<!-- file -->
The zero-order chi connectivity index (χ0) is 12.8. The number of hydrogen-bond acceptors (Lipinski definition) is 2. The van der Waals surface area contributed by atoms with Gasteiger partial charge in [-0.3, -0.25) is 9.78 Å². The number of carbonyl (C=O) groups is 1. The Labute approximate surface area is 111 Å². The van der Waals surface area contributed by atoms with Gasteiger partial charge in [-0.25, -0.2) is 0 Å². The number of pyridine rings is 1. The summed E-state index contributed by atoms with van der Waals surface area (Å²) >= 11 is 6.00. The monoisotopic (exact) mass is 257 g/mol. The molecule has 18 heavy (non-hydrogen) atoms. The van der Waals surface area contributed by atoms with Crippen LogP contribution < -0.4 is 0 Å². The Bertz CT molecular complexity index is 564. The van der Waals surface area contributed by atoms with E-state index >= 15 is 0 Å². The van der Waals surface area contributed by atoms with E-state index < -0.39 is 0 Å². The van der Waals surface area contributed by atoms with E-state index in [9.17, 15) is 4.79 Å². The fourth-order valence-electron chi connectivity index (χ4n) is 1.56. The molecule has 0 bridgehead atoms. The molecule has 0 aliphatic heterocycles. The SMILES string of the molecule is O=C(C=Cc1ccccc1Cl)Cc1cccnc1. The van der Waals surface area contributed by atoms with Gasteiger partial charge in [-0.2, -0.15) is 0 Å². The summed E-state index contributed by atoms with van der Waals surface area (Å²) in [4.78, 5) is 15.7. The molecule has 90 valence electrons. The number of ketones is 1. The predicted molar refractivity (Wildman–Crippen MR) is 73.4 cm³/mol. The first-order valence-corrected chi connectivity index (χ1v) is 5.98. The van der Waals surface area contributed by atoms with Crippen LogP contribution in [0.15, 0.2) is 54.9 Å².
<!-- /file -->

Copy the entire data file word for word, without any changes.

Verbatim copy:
The zero-order chi connectivity index (χ0) is 12.8. The number of hydrogen-bond acceptors (Lipinski definition) is 2. The van der Waals surface area contributed by atoms with Gasteiger partial charge in [-0.3, -0.25) is 9.78 Å². The number of carbonyl (C=O) groups is 1. The Labute approximate surface area is 111 Å². The van der Waals surface area contributed by atoms with Gasteiger partial charge in [-0.25, -0.2) is 0 Å². The number of pyridine rings is 1. The summed E-state index contributed by atoms with van der Waals surface area (Å²) >= 11 is 6.00. The monoisotopic (exact) mass is 257 g/mol. The molecule has 18 heavy (non-hydrogen) atoms. The van der Waals surface area contributed by atoms with Crippen LogP contribution < -0.4 is 0 Å². The Bertz CT molecular complexity index is 564. The van der Waals surface area contributed by atoms with E-state index >= 15 is 0 Å². The van der Waals surface area contributed by atoms with E-state index < -0.39 is 0 Å². The van der Waals surface area contributed by atoms with E-state index in [9.17, 15) is 4.79 Å². The fourth-order valence-electron chi connectivity index (χ4n) is 1.56. The molecule has 0 bridgehead atoms. The molecule has 0 aliphatic heterocycles. The SMILES string of the molecule is O=C(C=Cc1ccccc1Cl)Cc1cccnc1. The van der Waals surface area contributed by atoms with Gasteiger partial charge in [-0.2, -0.15) is 0 Å². The summed E-state index contributed by atoms with van der Waals surface area (Å²) in [4.78, 5) is 15.7. The molecule has 90 valence electrons. The number of ketones is 1. The predicted molar refractivity (Wildman–Crippen MR) is 73.4 cm³/mol. The first-order valence-corrected chi connectivity index (χ1v) is 5.98. The van der Waals surface area contributed by atoms with Crippen LogP contribution in [0.15, 0.2) is 54.9 Å².